Tags: Donald Trump | Russia | donald trump | richard nixon | richard moss | russia

Expert: Trump's Approach to Russia Akin to Nixon's

Image: Expert: Trump's Approach to Russia Akin to Nixon's

In this Oct. 13, 1973 file photo, then-vice presidential nominee Gerald R. Ford, right, listens as President Richard Nixon, accompanied by Secretary of State Henry Kissinger, speaks in the Oval Office of the White House in Washington. (AP Photo/Harvey W. Georges, File)

By    |   Friday, 16 Dec 2016 11:22 AM

President-elect Donald Trump may be using a strategy employed by President Richard Nixon to communicate with Russia, according to research professor and author Richard Moss, writing in The Washington Post

The "back channel" approach involves relaxing tensions by informal connections. Nixon did that in 1968 by sending a personal friend to meet with a Soviet ambassador and having foreign policy adviser Henry Kissinger contact a KGB intelligence officer, the Post reported.

Moss compared that to Donald Trump, Jr. meeting with pro-Russian Syrian opposition in Paris, and Trump's apparent choice for secretary of state, Rex Tillerson, who has engaged in multi-billion-dollar deals with Russian President Vladimir Putin.

The back-channel approach is more intimate and less constrained by bureaucracy, Moss said. For example, Nixon had a successful summit with Soviet General Secretary Leonid Brezhnev in 1972 after talking to each other in back-channel exchanges. At the summit, they signed agreements on bilateral trade, public health, avoiding naval incidents, and teaming up for space exploration.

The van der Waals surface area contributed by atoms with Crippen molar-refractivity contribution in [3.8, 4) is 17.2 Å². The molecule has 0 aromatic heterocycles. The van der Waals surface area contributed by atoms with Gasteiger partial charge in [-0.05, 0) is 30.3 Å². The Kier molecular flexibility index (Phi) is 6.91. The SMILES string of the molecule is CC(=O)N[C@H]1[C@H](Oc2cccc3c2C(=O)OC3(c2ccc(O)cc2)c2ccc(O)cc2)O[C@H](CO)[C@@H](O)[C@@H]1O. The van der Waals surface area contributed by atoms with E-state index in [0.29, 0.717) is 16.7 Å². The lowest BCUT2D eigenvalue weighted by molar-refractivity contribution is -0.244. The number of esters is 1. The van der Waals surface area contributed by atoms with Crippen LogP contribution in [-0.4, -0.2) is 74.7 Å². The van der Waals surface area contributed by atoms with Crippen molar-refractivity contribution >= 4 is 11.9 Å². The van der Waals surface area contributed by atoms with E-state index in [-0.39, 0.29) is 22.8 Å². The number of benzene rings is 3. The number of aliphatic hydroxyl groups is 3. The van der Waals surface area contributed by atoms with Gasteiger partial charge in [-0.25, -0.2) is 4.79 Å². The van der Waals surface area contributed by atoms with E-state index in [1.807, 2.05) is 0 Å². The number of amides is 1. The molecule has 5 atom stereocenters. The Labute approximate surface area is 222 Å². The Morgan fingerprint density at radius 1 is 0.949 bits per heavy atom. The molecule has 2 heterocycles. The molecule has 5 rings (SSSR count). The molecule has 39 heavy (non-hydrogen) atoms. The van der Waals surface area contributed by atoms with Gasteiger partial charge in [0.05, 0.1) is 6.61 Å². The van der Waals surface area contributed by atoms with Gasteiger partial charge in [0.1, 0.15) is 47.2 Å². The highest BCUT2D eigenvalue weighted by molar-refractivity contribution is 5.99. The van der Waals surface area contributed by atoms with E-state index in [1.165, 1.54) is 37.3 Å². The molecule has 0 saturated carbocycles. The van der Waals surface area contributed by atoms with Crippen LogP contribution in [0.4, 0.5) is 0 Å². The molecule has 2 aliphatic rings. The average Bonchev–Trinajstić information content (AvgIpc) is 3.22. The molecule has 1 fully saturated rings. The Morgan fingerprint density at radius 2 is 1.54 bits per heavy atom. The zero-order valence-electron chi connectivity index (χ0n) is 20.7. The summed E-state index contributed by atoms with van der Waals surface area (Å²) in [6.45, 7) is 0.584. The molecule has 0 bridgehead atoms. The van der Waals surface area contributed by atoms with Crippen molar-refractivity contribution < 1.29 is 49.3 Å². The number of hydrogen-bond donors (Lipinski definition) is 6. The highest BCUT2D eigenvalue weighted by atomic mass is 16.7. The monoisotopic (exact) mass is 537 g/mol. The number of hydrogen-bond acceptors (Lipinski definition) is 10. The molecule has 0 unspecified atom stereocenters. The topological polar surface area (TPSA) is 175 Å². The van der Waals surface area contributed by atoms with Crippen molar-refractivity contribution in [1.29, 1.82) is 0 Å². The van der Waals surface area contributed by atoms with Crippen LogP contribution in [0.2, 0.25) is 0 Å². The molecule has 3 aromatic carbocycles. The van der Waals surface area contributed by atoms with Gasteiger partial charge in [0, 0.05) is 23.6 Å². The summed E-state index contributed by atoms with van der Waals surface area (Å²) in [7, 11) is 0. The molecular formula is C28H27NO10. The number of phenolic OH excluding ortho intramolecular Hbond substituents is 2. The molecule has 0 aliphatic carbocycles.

Trump's transition team denies that it is in informal contact with the Russians, the Post reported. Moss said that keeping those channels open could possibly help prevent or reduce confrontation.

The professor admitted that the approach has its drawbacks: focusing on back channels means communication in secret while avoiding the media. Nixon, Moss noted, is the only president in history to resign from office.

On Friday, The Chicago Tribune's Paul Waldman called for an independent investigation into Trump's connections with Russia. He said Senate Majority Leader Mitch McConnell's claim that a Senate intelligence committee can handle the case is "a way of sweeping it under the rug."

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President-elect Donald Trump may be using a strategy employed by President Richard Nixon to communicate with Russia, according to research professor and author Richard Moss, writing in The Washington Post.
donald trump, richard nixon, richard moss, russia
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2016-22-16
Friday, 16 Dec 2016 11:22 AM
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